Miguel Almine: Sculpture out of thin airBalloons transformed into colorful fantasies
Some sculptors work in granite or marble, others in metals of all kinds.
Miguel Almine works with balloons, creating colorful fantasies out of the air. Almine doesn’t really do balloon dogs. Try life-sized princesses, Mad Hatter hats, dresses, elaborate floral arrangements.
Almine has worked at Shields Elementary School for the past seven years, during which he’s made quite a name for himself.
“The kids stop me in the hall and say, ‘Hey, Miguel, will you make a balloon for me?’” he says, laughing. He made a sculpture for the school’s start-of-the-year assembly: two dolphins jumping over waves.
Almine began making balloon art in 2004. He bought some balloons and a hand-operated air pump. “I tried to make something for my kids – a teddy bear. I thought, ‘This looks easy,’” he said. He had a hard time with that first one, but he kept practicing.
He checked the internet for help, and occasionally he still looks online for inspiration, but these days, he doesn’t really need any.
There is no set theme to his work. He’s made Winnie the Pooh, the Tasmanian Devil, a Thanksgiving basket of fruit, a Halloween mask reminiscent of Disney’s “The Pirates of the Caribbean,” a stork holding a baby.
Sometimes, he sees designs he likes and updates them to make them more ornate.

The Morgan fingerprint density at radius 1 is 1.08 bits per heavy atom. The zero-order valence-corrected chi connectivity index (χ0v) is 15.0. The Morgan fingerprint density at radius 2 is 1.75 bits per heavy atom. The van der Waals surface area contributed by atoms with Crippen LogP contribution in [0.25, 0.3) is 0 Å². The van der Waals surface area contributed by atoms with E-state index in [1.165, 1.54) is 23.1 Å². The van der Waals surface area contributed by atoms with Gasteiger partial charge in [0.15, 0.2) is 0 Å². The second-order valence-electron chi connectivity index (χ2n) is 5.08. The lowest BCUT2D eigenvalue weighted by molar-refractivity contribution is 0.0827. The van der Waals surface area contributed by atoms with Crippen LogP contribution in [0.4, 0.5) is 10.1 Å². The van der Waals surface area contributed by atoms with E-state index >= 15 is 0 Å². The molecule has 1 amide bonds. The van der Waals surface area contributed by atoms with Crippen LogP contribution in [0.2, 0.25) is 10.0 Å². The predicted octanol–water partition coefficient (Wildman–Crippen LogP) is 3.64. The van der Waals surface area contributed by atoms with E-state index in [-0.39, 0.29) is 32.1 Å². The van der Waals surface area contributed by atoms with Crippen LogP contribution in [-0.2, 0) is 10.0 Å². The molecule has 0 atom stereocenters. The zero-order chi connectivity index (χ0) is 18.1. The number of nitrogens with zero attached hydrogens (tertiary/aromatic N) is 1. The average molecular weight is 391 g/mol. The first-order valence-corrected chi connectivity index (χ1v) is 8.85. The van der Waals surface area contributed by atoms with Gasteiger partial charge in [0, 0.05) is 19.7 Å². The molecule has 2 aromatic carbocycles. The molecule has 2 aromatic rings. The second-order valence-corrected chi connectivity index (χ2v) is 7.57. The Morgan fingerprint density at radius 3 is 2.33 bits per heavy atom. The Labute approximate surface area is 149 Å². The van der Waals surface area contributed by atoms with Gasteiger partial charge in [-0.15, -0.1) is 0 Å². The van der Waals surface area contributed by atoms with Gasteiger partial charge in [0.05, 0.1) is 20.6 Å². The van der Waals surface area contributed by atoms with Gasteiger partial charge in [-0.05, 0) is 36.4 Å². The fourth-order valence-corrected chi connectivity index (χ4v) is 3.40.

“At first, my kids were amazed,” he said. “Then, they kind of got over it.”
Almine, who keeps photo slideshows of his children on his cell phone, doesn’t seem too bothered by their lack of interest. He smiles like he always does and gives a little shrug. It’s OK if they’re over it.
Almine moved to the United States in 1994. He was born in Manila, in the Philippines, and worked there as a messenger before he emigrated.
His sister and brother are still in the Philippines, and his mother and older brother now live in Australia. They use Skype to keep in touch, he said.
“I miss my family,” he said. But, he likes what he’s doing now.
“The kids are fun,” he said.
Staff members at Shields will tell him of employees’ birthdays and he’ll bring something in.
For Principal Jenny Nauman’s birthday, he made a life-sized princess doll.
“That took some time,” he said.
That’s partially because although he has that hand pump, he says it’s easier to inflate the balloons the old-fashioned way.
“It started with family and friends. They would ask me to do a birthday party, then recommend me to their friends,” Almine said. He made balloon sculptures as part-time work, but since then he’s scaled it back because he no longer has enough time.
“Something like the dress takes a lot of time. I can’t do that anymore,” he said.
“I keep pictures of all of them, as a souvenier,” he said.
Almine usually makes something each week just to stay sharp. “I keep doing it to practice, or I’ll lose my skill,” he said.